Saturday, August 4, 2012

Hong Kong

My dad and Tami had a wonderful visit in Okinawa. We snorkeled and saw a lot that even I had not seen yet. Turf and I spent the first year (completely my own fault) visiting the inner island sites and historical places on Okinawa. While my dad was here we were able to go up North to Nago, visit Sesoko Island and Minna Jima island for some snorkeling, head down South to the Okinawa Naval Underground Headquarters and Peace Prayer Park, check out American Village, go camping at Okuma, and eat some great food- maybe some of the most consistent food they had on their whole trip to Asia :)
The last leg of their journey was a 4 day stay in Hong Kong, and I of course couldn't pass up the opportunity to join them! Any excuse to travel!
The first day we took the Star Ferry over to Hong Kong Island. We stayed on the opposite side of Victoria Harbor in Kowloon at the Salisbury YMCA. Yes, YMCA! It had a gorgeous view of the harbor and the symphony of lights show. 
My synopsis of Hong Kong: The skyline and views are incredible. There is so much to see and do, but honestly, after traveling around in Taipei, Tokyo, and Bangkok, the culture and things I'm seeing are very similar. Of course, there are differences, and I think Hong Kong was a great place to visit, but the highlight for me was definitely the skyline. Hong Kong has a great transportation system and has by far been the easiest for me to navigate. Lodging and food are out of this world expensive.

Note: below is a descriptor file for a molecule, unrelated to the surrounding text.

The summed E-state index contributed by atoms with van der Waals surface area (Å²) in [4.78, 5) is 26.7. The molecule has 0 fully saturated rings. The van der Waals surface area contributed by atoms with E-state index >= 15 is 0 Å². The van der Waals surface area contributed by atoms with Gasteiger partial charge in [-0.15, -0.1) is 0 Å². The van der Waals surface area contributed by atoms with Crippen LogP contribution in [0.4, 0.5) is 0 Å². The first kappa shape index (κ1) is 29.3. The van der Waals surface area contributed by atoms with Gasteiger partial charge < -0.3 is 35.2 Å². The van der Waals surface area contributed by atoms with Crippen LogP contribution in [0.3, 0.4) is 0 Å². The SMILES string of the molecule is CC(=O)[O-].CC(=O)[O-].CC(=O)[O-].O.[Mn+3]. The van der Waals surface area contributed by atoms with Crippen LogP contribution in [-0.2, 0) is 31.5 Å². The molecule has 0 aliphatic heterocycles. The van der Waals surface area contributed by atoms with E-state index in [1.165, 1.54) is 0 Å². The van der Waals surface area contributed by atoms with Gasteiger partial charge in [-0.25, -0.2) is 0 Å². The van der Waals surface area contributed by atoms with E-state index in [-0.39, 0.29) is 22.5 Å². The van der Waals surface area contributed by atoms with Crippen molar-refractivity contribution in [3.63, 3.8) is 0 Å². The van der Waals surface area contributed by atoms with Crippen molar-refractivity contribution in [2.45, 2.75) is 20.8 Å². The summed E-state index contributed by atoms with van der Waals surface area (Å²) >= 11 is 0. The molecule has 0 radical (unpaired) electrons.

We then took a bus up a winding road to The Peak, which under clear conditions would have made for great views of Victoria Harbor. But honestly, when are there ever clear views in Hong Kong?! It was SO smoggy! From The Peak we took a thrilling (pretty much vertical) ride on the tram back down to Hong Kong and hopped on a bus to head to Stanley.
 Stanley was a great town and had some pretty cool market potential, although we were there before the markets opened. All along the shoreline were pubs and bars, which would have been a nice place to go with a group of friends on a Friday night.
 On our way back we captured some amazing shots of Hong Kong City illuminated at night. The city is gorgeous and the skyline is absolutely the biggest draw and the best part of Hong Kong.